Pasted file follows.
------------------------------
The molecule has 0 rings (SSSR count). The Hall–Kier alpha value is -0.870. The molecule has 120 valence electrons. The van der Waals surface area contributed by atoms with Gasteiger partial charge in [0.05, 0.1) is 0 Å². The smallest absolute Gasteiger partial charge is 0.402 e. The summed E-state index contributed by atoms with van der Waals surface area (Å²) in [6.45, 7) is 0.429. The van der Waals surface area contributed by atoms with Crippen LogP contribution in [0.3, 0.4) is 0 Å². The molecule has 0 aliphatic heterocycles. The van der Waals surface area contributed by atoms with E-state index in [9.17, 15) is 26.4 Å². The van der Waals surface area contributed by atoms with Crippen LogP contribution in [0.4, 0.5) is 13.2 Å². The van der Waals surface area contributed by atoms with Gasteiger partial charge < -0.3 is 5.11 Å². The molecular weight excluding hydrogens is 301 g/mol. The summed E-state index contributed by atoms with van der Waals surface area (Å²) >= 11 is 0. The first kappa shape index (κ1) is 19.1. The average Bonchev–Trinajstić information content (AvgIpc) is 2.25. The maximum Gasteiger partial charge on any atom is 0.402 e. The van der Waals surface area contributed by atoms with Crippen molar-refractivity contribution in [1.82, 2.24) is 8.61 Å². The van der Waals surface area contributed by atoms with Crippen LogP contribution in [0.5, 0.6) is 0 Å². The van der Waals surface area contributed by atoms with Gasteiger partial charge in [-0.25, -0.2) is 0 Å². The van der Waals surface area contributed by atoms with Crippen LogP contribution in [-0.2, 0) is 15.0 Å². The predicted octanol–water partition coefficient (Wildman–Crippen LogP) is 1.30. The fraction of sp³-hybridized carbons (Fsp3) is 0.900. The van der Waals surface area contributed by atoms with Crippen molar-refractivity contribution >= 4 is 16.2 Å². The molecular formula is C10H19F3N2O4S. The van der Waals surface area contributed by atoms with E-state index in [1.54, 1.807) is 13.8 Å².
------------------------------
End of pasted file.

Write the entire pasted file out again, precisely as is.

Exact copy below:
The molecule has 0 rings (SSSR count). The Hall–Kier alpha value is -0.870. The molecule has 120 valence electrons. The van der Waals surface area contributed by atoms with Gasteiger partial charge in [0.05, 0.1) is 0 Å². The smallest absolute Gasteiger partial charge is 0.402 e. The summed E-state index contributed by atoms with van der Waals surface area (Å²) in [6.45, 7) is 0.429. The van der Waals surface area contributed by atoms with Crippen LogP contribution in [0.3, 0.4) is 0 Å². The molecule has 0 aliphatic heterocycles. The van der Waals surface area contributed by atoms with E-state index in [9.17, 15) is 26.4 Å². The van der Waals surface area contributed by atoms with Crippen LogP contribution in [0.4, 0.5) is 13.2 Å². The van der Waals surface area contributed by atoms with Gasteiger partial charge < -0.3 is 5.11 Å². The molecular weight excluding hydrogens is 301 g/mol. The summed E-state index contributed by atoms with van der Waals surface area (Å²) >= 11 is 0. The first kappa shape index (κ1) is 19.1. The average Bonchev–Trinajstić information content (AvgIpc) is 2.25. The maximum Gasteiger partial charge on any atom is 0.402 e. The van der Waals surface area contributed by atoms with Crippen molar-refractivity contribution in [1.82, 2.24) is 8.61 Å². The van der Waals surface area contributed by atoms with Crippen LogP contribution in [0.5, 0.6) is 0 Å². The van der Waals surface area contributed by atoms with Gasteiger partial charge in [-0.25, -0.2) is 0 Å². The van der Waals surface area contributed by atoms with Crippen LogP contribution in [-0.2, 0) is 15.0 Å². The predicted octanol–water partition coefficient (Wildman–Crippen LogP) is 1.30. The fraction of sp³-hybridized carbons (Fsp3) is 0.900. The van der Waals surface area contributed by atoms with Crippen molar-refractivity contribution >= 4 is 16.2 Å². The molecular formula is C10H19F3N2O4S. The van der Waals surface area contributed by atoms with E-state index in [1.54, 1.807) is 13.8 Å².